Topsy-Turvy: The other side of 1968 activism, 50 years on


Ned Cramer/Architect Magazine

During the strife-ridden decade of the 1960s, the call for ‘law and order’ became a major demand of conservative journalists and politicians. In part, they were reacting to the surge in mass student-led protests against American participation in the Vietnam war. This new movement led to peace marches, anti-war rallies held throughout the country, especially at some of the country’s leading universities – Berkeley, Columbia, Michigan – as well as outside the Pentagon and other outposts of the ‘system’ that had promoted war-making. The folk singer Bob Dylan, later to win the Nobel prize for literature, sang “The Times They are a Changing” to express the outlook of his generation.

The conservative demand for ‘law and order’ was not focused exclusively on the anti-war protests. It was stimulated also by the African-American civil rights campaign, including demands for ‘black power’, notably in relation to urban rioting that began in Los Angeles in 1965 and continued throughout the country’s major cities for much of the decade.

In reaction to these waves of turmoil and tumult George Wallace, the pro-segregationist governor of Alabama, launched a nationwide campaign for president in 1968. Wallace spoke in the name of those Americans ‘sick and tired’ of the mass disturbances they were witnessing, either on television or in person. During the same election campaign Richard Nixon, the Republican nominee, struck the same note. Nixon appealed successfully to a ‘silent majority’ of Americans who demanded an end to the strife.

To this end, both Wallace and Nixon expressed strong support for the police, the American military, the FBI, and the other forces of order in the country.  On the other hand, opponents of American involvement in Vietnam and supporters of ‘black power’ condemned the very same forces Wallace and Nixon sought to champion. For those on the left, these were agents of domestic repression and international imperialism.

In a sense Bob Dylan was right. The times have changed but not in the ways he believed they would. These days during the Trump era conservative voices in congress and the media have been raised to a shrill volume in condemning the same forces of order they once supported so vigorously. The FBI, CIA, the NSA (National Security Agency), though not the military, have been accused of a concerted effort to undermine President Trump’s legitimacy and subvert the “conservative” values on which his leadership is allegedly based.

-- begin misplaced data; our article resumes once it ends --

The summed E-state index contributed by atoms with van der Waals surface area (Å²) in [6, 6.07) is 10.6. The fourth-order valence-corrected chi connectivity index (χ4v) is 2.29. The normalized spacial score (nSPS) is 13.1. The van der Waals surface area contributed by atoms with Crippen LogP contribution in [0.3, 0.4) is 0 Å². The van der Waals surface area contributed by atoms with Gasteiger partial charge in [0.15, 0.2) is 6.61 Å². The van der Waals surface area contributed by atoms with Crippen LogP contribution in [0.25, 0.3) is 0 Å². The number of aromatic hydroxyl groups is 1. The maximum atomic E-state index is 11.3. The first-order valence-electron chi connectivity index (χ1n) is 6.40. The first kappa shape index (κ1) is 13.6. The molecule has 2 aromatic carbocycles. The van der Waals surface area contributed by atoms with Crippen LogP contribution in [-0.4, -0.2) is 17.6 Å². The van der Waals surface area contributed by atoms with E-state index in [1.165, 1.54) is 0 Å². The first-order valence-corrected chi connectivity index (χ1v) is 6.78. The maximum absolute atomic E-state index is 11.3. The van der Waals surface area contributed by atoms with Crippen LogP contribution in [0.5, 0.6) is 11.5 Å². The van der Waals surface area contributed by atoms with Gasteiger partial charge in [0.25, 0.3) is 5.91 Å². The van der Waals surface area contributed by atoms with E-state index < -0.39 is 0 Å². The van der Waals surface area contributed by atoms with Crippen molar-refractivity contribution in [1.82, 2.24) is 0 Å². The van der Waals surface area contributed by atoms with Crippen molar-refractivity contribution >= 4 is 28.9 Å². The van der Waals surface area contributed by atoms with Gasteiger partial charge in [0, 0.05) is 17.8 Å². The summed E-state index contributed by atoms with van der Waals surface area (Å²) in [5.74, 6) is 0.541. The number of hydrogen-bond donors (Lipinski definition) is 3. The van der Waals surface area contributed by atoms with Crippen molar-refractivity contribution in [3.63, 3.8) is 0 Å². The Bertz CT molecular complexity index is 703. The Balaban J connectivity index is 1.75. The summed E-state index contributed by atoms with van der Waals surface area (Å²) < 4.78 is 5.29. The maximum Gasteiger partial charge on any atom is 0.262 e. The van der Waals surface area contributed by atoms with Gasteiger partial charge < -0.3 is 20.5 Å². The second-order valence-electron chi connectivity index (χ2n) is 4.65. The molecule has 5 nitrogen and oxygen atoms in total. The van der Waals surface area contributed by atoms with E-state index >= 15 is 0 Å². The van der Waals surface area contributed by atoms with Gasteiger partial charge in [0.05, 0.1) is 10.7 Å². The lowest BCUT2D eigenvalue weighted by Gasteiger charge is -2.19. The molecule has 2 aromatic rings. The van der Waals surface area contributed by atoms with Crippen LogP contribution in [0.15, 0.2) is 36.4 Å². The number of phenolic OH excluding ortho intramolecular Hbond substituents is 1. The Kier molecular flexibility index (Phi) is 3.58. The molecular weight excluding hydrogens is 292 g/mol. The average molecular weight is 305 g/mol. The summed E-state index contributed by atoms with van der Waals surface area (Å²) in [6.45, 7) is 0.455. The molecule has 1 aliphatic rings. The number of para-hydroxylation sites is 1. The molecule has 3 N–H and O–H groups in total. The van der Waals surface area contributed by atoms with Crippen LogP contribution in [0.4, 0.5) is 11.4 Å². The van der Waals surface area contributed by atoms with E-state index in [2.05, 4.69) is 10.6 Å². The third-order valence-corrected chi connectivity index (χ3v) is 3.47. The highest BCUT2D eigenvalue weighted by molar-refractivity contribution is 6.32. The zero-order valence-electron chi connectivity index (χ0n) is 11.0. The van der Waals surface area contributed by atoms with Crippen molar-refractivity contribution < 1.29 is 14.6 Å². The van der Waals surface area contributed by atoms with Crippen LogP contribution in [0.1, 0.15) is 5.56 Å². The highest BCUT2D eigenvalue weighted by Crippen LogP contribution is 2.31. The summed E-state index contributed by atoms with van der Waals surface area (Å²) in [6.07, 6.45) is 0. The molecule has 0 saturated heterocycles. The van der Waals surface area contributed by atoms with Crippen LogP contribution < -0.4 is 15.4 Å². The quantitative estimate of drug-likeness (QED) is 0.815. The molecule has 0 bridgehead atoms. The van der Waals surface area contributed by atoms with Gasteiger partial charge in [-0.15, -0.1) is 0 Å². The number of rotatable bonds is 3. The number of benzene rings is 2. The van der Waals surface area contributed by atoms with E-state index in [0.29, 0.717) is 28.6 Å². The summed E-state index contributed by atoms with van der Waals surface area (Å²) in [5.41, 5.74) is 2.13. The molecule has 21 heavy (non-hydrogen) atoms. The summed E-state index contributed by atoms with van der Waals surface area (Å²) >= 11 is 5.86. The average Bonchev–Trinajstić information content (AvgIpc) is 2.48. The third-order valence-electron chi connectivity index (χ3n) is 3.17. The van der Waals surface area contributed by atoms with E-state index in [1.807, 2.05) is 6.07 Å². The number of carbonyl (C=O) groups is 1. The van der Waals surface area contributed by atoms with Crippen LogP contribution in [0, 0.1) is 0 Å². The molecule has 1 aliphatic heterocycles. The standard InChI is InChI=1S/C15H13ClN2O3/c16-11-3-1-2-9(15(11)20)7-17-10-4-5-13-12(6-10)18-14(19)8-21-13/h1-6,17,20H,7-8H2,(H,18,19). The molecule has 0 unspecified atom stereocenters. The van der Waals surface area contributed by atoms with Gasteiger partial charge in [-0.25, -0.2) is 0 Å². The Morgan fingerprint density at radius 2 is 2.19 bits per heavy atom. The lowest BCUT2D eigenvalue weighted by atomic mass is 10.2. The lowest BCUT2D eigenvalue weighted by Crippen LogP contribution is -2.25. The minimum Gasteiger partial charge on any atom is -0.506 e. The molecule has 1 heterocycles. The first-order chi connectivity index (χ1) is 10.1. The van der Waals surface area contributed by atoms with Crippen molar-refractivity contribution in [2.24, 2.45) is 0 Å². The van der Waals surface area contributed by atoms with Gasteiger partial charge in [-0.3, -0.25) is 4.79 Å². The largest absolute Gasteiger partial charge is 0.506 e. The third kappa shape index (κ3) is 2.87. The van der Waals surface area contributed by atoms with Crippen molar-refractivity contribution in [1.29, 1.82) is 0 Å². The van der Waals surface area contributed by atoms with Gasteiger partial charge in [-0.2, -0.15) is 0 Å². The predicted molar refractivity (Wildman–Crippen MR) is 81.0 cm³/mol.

This radical transformation in the conservative perspective is perhaps best exemplified by Rudy Giuliani, Trump’s current personal attorney. Giuliani, once the lead prosecutor for the justice department in the southern district of New York State, and a strong defender of the FBI, now ridicules these institutions for their inquiries into his employer’s business and political affairs.

The shift in outlook is also noticeable among the Democrats.  Leading personalities within the party, particularly those in Congress now defend the FBI and CIA against Trump’s threatening tweets and speeches. While during the 1960s liberal Democrats attacked these agencies for spying on American critics of the Vietnam war and such leaders of the civil rights movement as Martin Luther King, they now seek to protect these agencies against Trump’s abuse. And as the United States approaches the 2018 mid-term elections we should note the prominence of military veterans and retired national security officials who are now running as Democratic candidates for the House and Senate.

Professor Leonard Weinberg is a Senior Fellow at CARR and a Foundation Professor of Political Science Emeritus at the University of Nevada. See his profile here:


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